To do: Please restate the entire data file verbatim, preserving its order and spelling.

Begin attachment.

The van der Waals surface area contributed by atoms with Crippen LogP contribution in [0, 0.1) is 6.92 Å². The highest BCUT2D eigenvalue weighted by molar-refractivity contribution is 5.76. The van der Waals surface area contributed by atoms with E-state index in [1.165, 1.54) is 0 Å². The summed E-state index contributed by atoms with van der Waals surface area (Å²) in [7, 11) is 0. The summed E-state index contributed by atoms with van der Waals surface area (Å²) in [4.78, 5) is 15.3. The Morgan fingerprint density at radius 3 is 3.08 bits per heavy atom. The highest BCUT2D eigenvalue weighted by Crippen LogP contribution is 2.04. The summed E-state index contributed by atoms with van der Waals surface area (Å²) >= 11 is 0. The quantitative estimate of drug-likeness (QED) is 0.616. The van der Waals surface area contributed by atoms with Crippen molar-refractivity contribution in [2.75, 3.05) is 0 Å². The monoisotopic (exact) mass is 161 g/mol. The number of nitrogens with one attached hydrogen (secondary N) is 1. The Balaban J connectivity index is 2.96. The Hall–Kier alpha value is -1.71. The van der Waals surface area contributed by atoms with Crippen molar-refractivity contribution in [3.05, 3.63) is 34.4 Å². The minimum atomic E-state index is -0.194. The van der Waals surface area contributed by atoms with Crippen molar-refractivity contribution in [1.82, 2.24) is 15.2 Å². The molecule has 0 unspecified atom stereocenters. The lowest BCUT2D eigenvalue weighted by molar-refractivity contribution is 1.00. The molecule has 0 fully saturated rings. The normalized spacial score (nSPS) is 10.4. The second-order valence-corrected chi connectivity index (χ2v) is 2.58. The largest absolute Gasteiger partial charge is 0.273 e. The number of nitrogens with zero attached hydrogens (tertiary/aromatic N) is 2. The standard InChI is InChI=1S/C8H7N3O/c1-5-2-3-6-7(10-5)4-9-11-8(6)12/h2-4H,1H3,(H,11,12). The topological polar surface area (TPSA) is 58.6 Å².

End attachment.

The van der Waals surface area contributed by atoms with Crippen LogP contribution in [0, 0.1) is 6.92 Å². The highest BCUT2D eigenvalue weighted by molar-refractivity contribution is 5.76. The van der Waals surface area contributed by atoms with E-state index in [1.165, 1.54) is 0 Å². The summed E-state index contributed by atoms with van der Waals surface area (Å²) in [7, 11) is 0. The summed E-state index contributed by atoms with van der Waals surface area (Å²) in [4.78, 5) is 15.3. The Morgan fingerprint density at radius 3 is 3.08 bits per heavy atom. The highest BCUT2D eigenvalue weighted by Crippen LogP contribution is 2.04. The summed E-state index contributed by atoms with van der Waals surface area (Å²) >= 11 is 0. The quantitative estimate of drug-likeness (QED) is 0.616. The van der Waals surface area contributed by atoms with Crippen molar-refractivity contribution in [2.75, 3.05) is 0 Å². The monoisotopic (exact) mass is 161 g/mol. The number of nitrogens with one attached hydrogen (secondary N) is 1. The Balaban J connectivity index is 2.96. The Hall–Kier alpha value is -1.71. The van der Waals surface area contributed by atoms with Crippen molar-refractivity contribution in [3.05, 3.63) is 34.4 Å². The minimum atomic E-state index is -0.194. The van der Waals surface area contributed by atoms with Crippen molar-refractivity contribution in [1.82, 2.24) is 15.2 Å². The molecule has 0 unspecified atom stereocenters. The lowest BCUT2D eigenvalue weighted by molar-refractivity contribution is 1.00. The molecule has 0 fully saturated rings. The normalized spacial score (nSPS) is 10.4. The second-order valence-corrected chi connectivity index (χ2v) is 2.58. The largest absolute Gasteiger partial charge is 0.273 e. The number of nitrogens with zero attached hydrogens (tertiary/aromatic N) is 2. The standard InChI is InChI=1S/C8H7N3O/c1-5-2-3-6-7(10-5)4-9-11-8(6)12/h2-4H,1H3,(H,11,12). The topological polar surface area (TPSA) is 58.6 Å².